Memorandum by Dr Ann Morris (PC 28)
North Lincolnshire PCT serves a population of
approximately 157,000 and is part of the Humber & Yorkshire
Coast Cancer Network. Within North Lincolnshire there are 22 GP
practices, 1 adult hospice and 1 Acute Trust supported by 5 Macmillan
Clinical Nurse Specialists2 in the acute trust and 3 in
ChoiceThe provision of Palliative Care
Services in respect of location, timeliness and support to people
in their own homes:
Palliative care services are provided
by the PCT, the Acute Trust and an independent Hospice
District Nurses provide generalist
palliative care as do General Practitioners and are both supported
by the Macmillan Clinical Nurse Specialist (CNS).
Access to Macmillan Clinical Nurse
Specialists is mainly via General Practitioners and the acute
trust; the method of referral varies across our network. There
is evidence to suggest that formal referral guidelines need to
be developed to avoid delayed, duplicated or missed referrals.
In addition to the above mentioned
professionals, patients/carers/family are supported by the PCT
Home Healthcare Team and Marie Curie services
The Macmillan CNSs are able to provide
some level of support in respect of social/psychosocial issues
but the level of advice given is subject to the depth of available
knowledge and the amount of time available to spend with the patients/carers/family
Social Services provide some level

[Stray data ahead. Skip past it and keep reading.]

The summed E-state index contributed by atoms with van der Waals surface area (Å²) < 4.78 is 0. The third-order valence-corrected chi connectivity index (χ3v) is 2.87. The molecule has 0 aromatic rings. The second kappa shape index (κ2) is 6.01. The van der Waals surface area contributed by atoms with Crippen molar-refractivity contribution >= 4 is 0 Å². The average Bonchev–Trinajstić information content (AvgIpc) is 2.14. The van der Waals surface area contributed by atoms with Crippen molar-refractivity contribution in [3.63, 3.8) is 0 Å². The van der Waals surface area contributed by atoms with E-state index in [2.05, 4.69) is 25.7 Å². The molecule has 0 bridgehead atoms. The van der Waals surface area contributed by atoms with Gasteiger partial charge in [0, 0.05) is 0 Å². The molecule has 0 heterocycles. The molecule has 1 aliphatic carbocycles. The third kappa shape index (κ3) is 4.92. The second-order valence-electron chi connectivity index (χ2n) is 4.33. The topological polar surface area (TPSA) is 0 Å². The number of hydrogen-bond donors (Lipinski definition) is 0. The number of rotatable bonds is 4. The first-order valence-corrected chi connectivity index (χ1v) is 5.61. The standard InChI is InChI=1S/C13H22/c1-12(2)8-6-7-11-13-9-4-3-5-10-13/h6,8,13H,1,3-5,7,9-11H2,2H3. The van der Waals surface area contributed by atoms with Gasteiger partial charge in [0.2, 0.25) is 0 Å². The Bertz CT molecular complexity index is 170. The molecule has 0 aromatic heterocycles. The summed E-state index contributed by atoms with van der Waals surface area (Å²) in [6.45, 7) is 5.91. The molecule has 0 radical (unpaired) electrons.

of intervention but this does not replace the need for a palliative
care social worker
The hospice provides specialist advice
to patients/carers and family members both as part of the day-care
and in-patient facility. It provides symptom control combined
with other therapies as well as brief respite.
A recent Macmillan survey of local
GP practices confirmed that some practices recorded the patients'
preferred place of death. However it was noticed that patients
and relatives were subject to changing their minds as situations
changed, eg deterioration of illness, family unit breakdown, inability
In order to facilitate patient/family/carer
choice when this relates to remaining at home, support needs to
be virtually instantaneous as this category of patient does not
have the luxury of time to wait for bureaucratic processes to
take due course
24hr District Nursing Service is
not available in North Lincolnshire, Provision of this would go
some way to providing the support and confidence patients/carers/family
need in order to remain at home.
Work in respect of anticipatory care
is ongoing eg hand-over-forms for out of hours staff but more
GP education is needed.
Time and resources (financial/professional)
are limited in financially constrained organisations.
The discharge of patients from hospital
who wish to go home or to the hospice for the last days of life
is hindered by the lack of flexibility of transport arrangements.
A group will be convened to discuss
and explore possibilities for initiating a rapid discharge policy
for terminally ill patients who wish to be transferred from hospital
to home/hospice for the last days of their life.
The ambulance service does not see
terminal patients as a priority to discharge as they are "secure"
in hospital and therefore the priority is given to attending someone
needing to be admitted to hospital.
EquityDistribution of provision, geographical
and between different age groups:
Cancer patients have the cancer plan,
NICE guidance etc,. Other palliative patients including those
with Motor Neurone Disease, cardiac failure, chronic respiratory
disease and renal failure and others do not,. This can lead to
potential inequalities in relation to patients requiring palliative
care but are not suffering from cancer
North Lincolnshire has access to
Children's hospices in neighbouring areas.